Charlie Robison’s road to Super Bowl 50 could be modeled on an inspirational sports movie.
First, there’s the hardship to overcome. Robison, a 72-year-old Charlotte retiree, has been living with prostate cancer since 2002. He’s been through surgery, chemo, radiation and clinical trials, but it has spread to the membrane surrounding his brain.
So when the Prostate Cancer Foundation announced a Super Bowl 50 photo contest, his family thought he’d be perfect.
“He’s a fighter. He never complains,” says daughter Gwen Poth. Robison, retired CEO of an industrial tool company, is a Panthers fan, but “there’s no way he would ever splurge to go to the Super Bowl,” she said.
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Cue the plucky hometown gang. He posed with granddaughters Mary Claire Poth, 13; Sloane Poth, 10; and Charlie Poth, 11 (yes, Charlie Robison has a granddaughter named for him). They and the family dog are all decked out in Carolina Panthers gear, which happens to sync with the #TurnFootballBlue theme to encourage awareness of the disease (think of a masculine version of breast cancer and pink).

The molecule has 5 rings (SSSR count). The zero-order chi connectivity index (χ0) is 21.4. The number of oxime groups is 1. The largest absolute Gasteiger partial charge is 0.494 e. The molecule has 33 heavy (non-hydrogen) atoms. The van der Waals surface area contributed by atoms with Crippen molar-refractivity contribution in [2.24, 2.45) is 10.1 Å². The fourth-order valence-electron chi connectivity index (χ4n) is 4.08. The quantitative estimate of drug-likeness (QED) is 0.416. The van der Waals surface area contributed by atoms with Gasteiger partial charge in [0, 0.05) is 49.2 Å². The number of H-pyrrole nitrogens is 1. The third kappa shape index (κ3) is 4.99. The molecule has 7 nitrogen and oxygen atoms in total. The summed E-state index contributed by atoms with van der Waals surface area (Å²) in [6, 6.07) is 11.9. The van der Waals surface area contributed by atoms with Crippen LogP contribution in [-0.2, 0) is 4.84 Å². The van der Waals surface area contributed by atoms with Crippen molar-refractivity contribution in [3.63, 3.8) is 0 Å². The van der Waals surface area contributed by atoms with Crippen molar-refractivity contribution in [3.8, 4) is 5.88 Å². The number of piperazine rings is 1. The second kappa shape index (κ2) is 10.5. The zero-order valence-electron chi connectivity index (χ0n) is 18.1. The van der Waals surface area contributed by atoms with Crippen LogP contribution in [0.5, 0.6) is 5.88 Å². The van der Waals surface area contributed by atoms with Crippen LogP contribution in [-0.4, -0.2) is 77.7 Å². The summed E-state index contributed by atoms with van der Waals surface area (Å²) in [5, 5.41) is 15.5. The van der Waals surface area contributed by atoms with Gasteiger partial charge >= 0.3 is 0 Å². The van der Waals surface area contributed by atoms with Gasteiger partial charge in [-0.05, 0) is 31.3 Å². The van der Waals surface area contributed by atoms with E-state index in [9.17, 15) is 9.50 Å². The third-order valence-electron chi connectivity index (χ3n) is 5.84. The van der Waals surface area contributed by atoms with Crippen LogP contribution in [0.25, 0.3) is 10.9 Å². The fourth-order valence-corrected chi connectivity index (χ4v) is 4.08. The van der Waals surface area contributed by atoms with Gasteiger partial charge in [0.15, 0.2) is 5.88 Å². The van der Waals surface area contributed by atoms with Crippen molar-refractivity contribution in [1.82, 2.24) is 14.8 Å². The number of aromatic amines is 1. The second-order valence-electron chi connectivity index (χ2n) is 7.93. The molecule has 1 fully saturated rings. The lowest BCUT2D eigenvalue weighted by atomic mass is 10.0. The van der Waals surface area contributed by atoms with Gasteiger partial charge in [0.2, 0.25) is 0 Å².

When social media and electronic networking didn’t seem to be enough, they printed up fliers and hit the streets. Here’s where a celebrity cameo comes in: Gwen Poth’s sister Erin Robison, visiting from Boston, handed a flier to a handsome young man at Park Road Shopping Center. Sloane grabbed her dad and pointed: It was Panthers linebacker Luke Kuechly. Once she realized it, Poth said, her sister chased Kuechly to the car and handed him a stack to share with the team.
If you know the genre, you know it’s got to look like the good guys will be defeated. Sure enough, when the online contest closed, Robison was in fifth place. But after the foundation checked and validated votes, he was at the top.
Robison and his wife, Gail, will see Charlotte’s team play Sunday in Santa Clara, Calif., with tickets, airfare and hotel covered. Gail Poth and Erin Robison were planning to travel with them to help with their health needs, and an anonymous donor kicked in Super Bowl tickets for them, too.
So there you have it: A happy ending.